On Running & Running On

I ran away from home this morning.  


I don't remember the last time I had two hours of daylight all to myself.  I was borderline giddy as I exchanged hugs and high fives with the kids under the doorway dangling pinwheel flowers.  I emptied their cubbies of last week's crafts and smiled wide as I headed for the door clutching the cotton ball snowman and holding the hand printed in water colors.  There were no conference calls on my calendar, no errands to run, no appointments to keep.

The sun edged into the morning sky just high enough to spill silver glitter onto the waves and cast shadows on the sand.  The lowering tide cut a trail smooth, packed, wide and safe for even the weariest of ankles to trod.

This good and perfect gift was mine to unwrap.  Music blared, waves crashed, knees pounded, and arms pumped. In this constant motion I found stillness.  I gave words to my whispering thoughts.  I panted alive and unfettered.  I chased my shadow and felt a sweet kind of lonely.  

I made it to the pier and back again, yet never felt my direction change.  A fleeting hour passed before I cut back through the soft sand, turned the ignition and returned to my responsible agenda.

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I realize I could have saved you a minute or two of your time by just writing: "I went for a long run on the beach.  It was awesome."  But while that would be efficient for you, it wouldn't be any fun for me.  I get a kick out of divulging information the long and twisty way.  

While you're here (big assumption, I know), this might also be a good time to come clean about the blog.  It appears I have taken over and decided that anything goes.  I had purposed from the beginning to write only about the kids.  I wanted to capture and remember the funny, amazing, heart warming things they say and do, and to articulate the incredible impact they have on me. 

But as I write more, I remember I love to write just because, even when there is no point, even when it is about, well, nothing.  Much like a Seinfeld episode, but without the humor.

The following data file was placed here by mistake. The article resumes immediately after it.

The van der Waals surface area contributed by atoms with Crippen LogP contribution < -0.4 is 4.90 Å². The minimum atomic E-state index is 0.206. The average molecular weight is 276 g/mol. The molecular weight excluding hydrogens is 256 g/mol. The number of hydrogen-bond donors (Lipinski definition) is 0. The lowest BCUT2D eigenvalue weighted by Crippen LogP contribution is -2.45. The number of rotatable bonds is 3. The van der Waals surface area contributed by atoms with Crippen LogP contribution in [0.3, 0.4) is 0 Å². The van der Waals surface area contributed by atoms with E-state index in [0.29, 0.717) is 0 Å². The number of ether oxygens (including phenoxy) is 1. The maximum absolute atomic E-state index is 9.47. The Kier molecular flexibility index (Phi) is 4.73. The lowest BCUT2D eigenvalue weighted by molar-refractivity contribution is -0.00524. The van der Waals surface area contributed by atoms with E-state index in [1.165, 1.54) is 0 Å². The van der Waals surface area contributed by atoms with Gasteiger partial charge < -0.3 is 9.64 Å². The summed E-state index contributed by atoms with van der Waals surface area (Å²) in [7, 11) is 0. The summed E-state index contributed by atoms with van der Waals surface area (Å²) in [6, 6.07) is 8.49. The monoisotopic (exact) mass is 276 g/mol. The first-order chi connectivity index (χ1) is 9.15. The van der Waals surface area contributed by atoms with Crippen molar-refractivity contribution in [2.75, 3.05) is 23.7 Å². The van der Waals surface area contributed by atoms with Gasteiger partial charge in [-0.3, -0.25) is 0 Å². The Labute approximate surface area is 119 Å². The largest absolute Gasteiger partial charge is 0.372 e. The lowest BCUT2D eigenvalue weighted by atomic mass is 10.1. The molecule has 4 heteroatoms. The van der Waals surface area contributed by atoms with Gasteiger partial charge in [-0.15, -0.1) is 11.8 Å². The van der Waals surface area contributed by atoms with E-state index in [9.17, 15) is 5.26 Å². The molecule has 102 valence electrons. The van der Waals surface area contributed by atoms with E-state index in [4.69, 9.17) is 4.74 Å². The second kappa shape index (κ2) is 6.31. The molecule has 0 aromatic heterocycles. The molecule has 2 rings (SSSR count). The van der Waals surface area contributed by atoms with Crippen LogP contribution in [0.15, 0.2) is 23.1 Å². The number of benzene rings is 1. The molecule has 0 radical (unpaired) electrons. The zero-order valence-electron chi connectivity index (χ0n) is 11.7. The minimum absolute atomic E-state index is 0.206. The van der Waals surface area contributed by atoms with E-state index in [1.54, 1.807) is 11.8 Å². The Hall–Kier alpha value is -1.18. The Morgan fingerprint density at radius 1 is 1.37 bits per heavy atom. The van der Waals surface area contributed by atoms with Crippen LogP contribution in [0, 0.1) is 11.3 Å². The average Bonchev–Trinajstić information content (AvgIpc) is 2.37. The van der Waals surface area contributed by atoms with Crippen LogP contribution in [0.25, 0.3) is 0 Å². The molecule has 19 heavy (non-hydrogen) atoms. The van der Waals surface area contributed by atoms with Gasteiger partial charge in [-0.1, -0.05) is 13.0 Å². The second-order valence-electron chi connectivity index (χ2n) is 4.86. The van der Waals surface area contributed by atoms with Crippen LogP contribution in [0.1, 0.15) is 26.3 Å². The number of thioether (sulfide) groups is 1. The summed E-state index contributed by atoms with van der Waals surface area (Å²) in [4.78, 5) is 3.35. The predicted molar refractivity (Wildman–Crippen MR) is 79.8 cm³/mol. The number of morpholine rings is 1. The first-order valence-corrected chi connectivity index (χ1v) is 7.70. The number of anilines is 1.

And lest you think I just love to write my little melancholy heart out and couldn't care less about whether anyone reads it, let's just clear that one up right now.  The fact that someone might read it--even if it's only my Mom and those genetically predisposed to love me--that is what fuels me.  The more I hear from those of you who read, the more I want to write.  

So, to recap:
1) I went for a run on the beach.  It was awesome.
2) I am tossing out the rules for this blog and writing about "whatever I want, gorrshh!" (Yes, that was a Napoleon Dynamite quote, in arguably poor context.)
3) I like comments. A lot. They keep me running.  They keep me writing.  They keep me writing about running, and yes, it is questionable whether that is a good thing.  What is NOT questionable is that I REALLY like hearing from you.  

Now if you'll excuse me, I'm going to go for a quick run.  Feel free to talk amongst yourselves in the comments section.  Because, did I mention that I really like hearing from you?

 

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Fisher Price Airlines Announces Daily Flights into Walnut Grove!

If he were alive today, Charles Ingalls would shudder in his Lean-to, shake his head and remark, "Caroline, it's best we move west past the prairie.  It's become too crowded in these parts." 

On this fateful morning, Walnut Grove careened headlong into the perils of over-development.  The quintessential Mom and Pop shop, Olsen's General Store, disappeared under the shadows of Geotrax monstrosities.  The fresh clean air that once ruled the prairie skies sunk under the stench of the stinky Sodor diesels.

And what dastardly, earth-ravaging real estate mogul was behind this?  Yep, that's him, right there in the construction orange shirt, skipping across the intersection of the little Lincoln Log cabins and the tiny train tracks.

You must trust me when I say our intentions were much purer than the China-born plastic surrounding the reconstructed Walnut Grove.  We just wanted to stay in our pajamas and out of the car, to give the TV a rest and awaken our imaginations.  And that's just what we did.  

It was the most productive un-productive day I've had in a long time.